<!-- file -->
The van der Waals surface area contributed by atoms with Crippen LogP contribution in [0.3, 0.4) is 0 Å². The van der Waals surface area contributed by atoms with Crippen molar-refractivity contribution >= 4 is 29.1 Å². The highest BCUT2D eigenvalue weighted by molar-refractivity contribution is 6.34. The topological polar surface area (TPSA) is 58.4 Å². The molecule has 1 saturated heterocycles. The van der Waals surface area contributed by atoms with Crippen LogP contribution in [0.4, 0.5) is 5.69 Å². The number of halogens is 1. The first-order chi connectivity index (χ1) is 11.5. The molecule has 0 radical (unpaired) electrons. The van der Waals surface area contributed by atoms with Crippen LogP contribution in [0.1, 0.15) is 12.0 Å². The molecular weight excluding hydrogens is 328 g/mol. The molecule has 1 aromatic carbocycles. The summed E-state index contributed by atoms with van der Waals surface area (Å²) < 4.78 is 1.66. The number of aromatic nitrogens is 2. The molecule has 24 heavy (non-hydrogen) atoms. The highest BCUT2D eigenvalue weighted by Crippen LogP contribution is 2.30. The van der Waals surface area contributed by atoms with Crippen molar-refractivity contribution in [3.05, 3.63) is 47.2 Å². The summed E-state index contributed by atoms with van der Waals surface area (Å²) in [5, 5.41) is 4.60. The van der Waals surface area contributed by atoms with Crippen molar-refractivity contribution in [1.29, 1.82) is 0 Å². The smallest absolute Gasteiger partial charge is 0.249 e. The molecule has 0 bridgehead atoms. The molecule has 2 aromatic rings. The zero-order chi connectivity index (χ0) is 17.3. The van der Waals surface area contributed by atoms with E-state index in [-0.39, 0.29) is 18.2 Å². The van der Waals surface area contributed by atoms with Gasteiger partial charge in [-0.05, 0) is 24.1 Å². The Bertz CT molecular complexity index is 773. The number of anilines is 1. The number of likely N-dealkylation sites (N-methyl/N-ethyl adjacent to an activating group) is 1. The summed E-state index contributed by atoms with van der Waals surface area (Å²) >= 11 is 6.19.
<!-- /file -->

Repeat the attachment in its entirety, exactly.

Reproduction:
The van der Waals surface area contributed by atoms with Crippen LogP contribution in [0.3, 0.4) is 0 Å². The van der Waals surface area contributed by atoms with Crippen molar-refractivity contribution >= 4 is 29.1 Å². The highest BCUT2D eigenvalue weighted by molar-refractivity contribution is 6.34. The topological polar surface area (TPSA) is 58.4 Å². The molecule has 1 saturated heterocycles. The van der Waals surface area contributed by atoms with Crippen LogP contribution in [0.4, 0.5) is 5.69 Å². The number of halogens is 1. The first-order chi connectivity index (χ1) is 11.5. The molecule has 0 radical (unpaired) electrons. The van der Waals surface area contributed by atoms with Crippen LogP contribution in [0.1, 0.15) is 12.0 Å². The molecular weight excluding hydrogens is 328 g/mol. The molecule has 1 aromatic carbocycles. The summed E-state index contributed by atoms with van der Waals surface area (Å²) < 4.78 is 1.66. The number of aromatic nitrogens is 2. The molecule has 24 heavy (non-hydrogen) atoms. The highest BCUT2D eigenvalue weighted by Crippen LogP contribution is 2.30. The van der Waals surface area contributed by atoms with Crippen molar-refractivity contribution in [3.05, 3.63) is 47.2 Å². The summed E-state index contributed by atoms with van der Waals surface area (Å²) in [5, 5.41) is 4.60. The van der Waals surface area contributed by atoms with Crippen molar-refractivity contribution in [1.29, 1.82) is 0 Å². The smallest absolute Gasteiger partial charge is 0.249 e. The molecule has 0 bridgehead atoms. The molecule has 2 aromatic rings. The zero-order chi connectivity index (χ0) is 17.3. The van der Waals surface area contributed by atoms with E-state index in [-0.39, 0.29) is 18.2 Å². The van der Waals surface area contributed by atoms with Gasteiger partial charge in [-0.05, 0) is 24.1 Å². The Bertz CT molecular complexity index is 773. The number of anilines is 1. The number of likely N-dealkylation sites (N-methyl/N-ethyl adjacent to an activating group) is 1. The summed E-state index contributed by atoms with van der Waals surface area (Å²) >= 11 is 6.19.